Back Home and the Light of Day

Monday, December 29th, 2003

We’re back after a break to visit my parents and family in Indiana, a good trip in many ways.
Waiting for me on my return was the new issue of the Springsteen fanzine, “Backstreets.” In the issue, they mention the collection of Springsteen cover versions by various artists called Light of Day. The proceeds from the sale of this CD set go to benefit research on Parkinson’s Disease.
I mention this because my Mom has had Parkinson’s Disease for about seven years. She’s done well with the medications, with the occasional ups and downs. It seems that researchers are getting closer to finding some things that will really help those with Parkinson’s. Every little bit helps. If the music or the cause interests you, please consider buying this CD or targeting a part of your charitable giving to this cause.

Blawgspace is a Generous Place

Thursday, December 18th, 2003

Nearly every time I’ve spoken about the Internet over the last seven years, I always end by saying something to the effect that “I’ve found the Internet to be a helpful and generous place. There have been many people who given me great advice and many kindnesses over the years, and, as a result, I’m always happy to try to help people out, if I can, so that they can also experience some of the good things I’ve found in my Internet experiences.”
I like to use the example of how in my earliest days of e-mail, I sent an e-mail to document assembly guru Marc Lauritsen and he quickly responded with a detailed and helpful response. I’ve always tried, not always successfully or promptly, to take the same approach.
I noticed two things today that re-emphasized to me that the world of legal blogging, at least in its current early history, embodies that same sense of generosity.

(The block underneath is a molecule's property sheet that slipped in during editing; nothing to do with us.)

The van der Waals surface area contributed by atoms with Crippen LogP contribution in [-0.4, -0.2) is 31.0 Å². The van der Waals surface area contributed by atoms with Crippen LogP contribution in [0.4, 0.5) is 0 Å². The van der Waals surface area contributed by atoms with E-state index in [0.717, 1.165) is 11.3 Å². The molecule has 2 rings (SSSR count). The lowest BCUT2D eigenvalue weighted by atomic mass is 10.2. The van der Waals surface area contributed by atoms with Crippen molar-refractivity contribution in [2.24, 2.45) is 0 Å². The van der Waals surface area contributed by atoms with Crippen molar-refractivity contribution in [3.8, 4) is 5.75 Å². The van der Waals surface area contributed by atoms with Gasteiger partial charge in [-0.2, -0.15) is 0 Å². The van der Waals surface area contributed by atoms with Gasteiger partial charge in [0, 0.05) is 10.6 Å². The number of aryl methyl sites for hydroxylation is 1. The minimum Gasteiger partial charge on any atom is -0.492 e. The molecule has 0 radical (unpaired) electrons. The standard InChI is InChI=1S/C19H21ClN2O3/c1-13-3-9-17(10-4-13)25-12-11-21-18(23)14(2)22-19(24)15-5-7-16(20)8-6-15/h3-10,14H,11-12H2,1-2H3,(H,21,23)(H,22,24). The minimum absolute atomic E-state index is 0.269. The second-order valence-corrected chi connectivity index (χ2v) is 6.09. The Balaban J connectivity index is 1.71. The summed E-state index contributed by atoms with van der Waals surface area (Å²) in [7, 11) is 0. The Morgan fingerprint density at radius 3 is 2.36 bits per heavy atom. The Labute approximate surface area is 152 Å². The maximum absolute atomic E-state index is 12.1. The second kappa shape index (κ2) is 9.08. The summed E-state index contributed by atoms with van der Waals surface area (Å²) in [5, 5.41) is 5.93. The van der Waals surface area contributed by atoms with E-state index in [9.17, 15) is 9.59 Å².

In part, the reason for this is that some of the same people who were in the earliest groups of lawyers with web sites are also in the earliest group of blawgers. But, it is more the case that the earliest group of blawgers (the “First Ones”) also have been very generous and helpful to new blawgers. As just one example, Ernie the Attorney, Tom Mighell, Denise Howell (I still owe her a belated congratulations on the baby and look forward to working with her on the IP Memes newsletter in 2004), and others have gone out of their way to mention new blawgs and give new blawgers a bigger audience and more recognition at the start than they could ever have imagined. By the way, I was talking with Ernie on the phone today and I still feel like I’m getting the chance to speak with a major celebrity.
So, today, I noticed that Jeff Beard at the LawTech Guru Blog said some extremely nice and generous things about both Ron Friedmann and Michael Arkfeld. Not that that suprised me – Jeff is one of the truly good guys.
Second, Internet-for-lawyers guru and regular writing partner of mine, Jerry Lawson, is doing a set of posts that show his great generosity and readiness to build communities.
And here’s the cool part. When I watch lawyers on the news talk shows, there always seems to be so much bitterness, divisiveness and polarization – all those things that give lawyers a bad name.
As we near the end of 2003, it is so cool to see how blogs have not only brought back the enthusiasm and energy of the early days of the web, but also provided a medium in which lawyers can show that the TV picture is not the only picture, that lawyers can be creative, generous and help in creating communities.
With that, I salute those who have created the blawgosphere in 2003.

IT Portfolio Management

Wednesday, December 17th, 2003

Applying portfolio management theory to IT planning and projects has long been a favorite topic of mine. I noticed a few more good articles on the topic today.
First, Ron Friedman on the excellent Strategic Legal Technology Blog points to and discusses a very good article by Josh Fish of HubbardOne called “Using Strategic Technology to Win and Keep Business,” which appears in the November 2003 issue of the highly-recommended Peer-to-Peer Newsletter.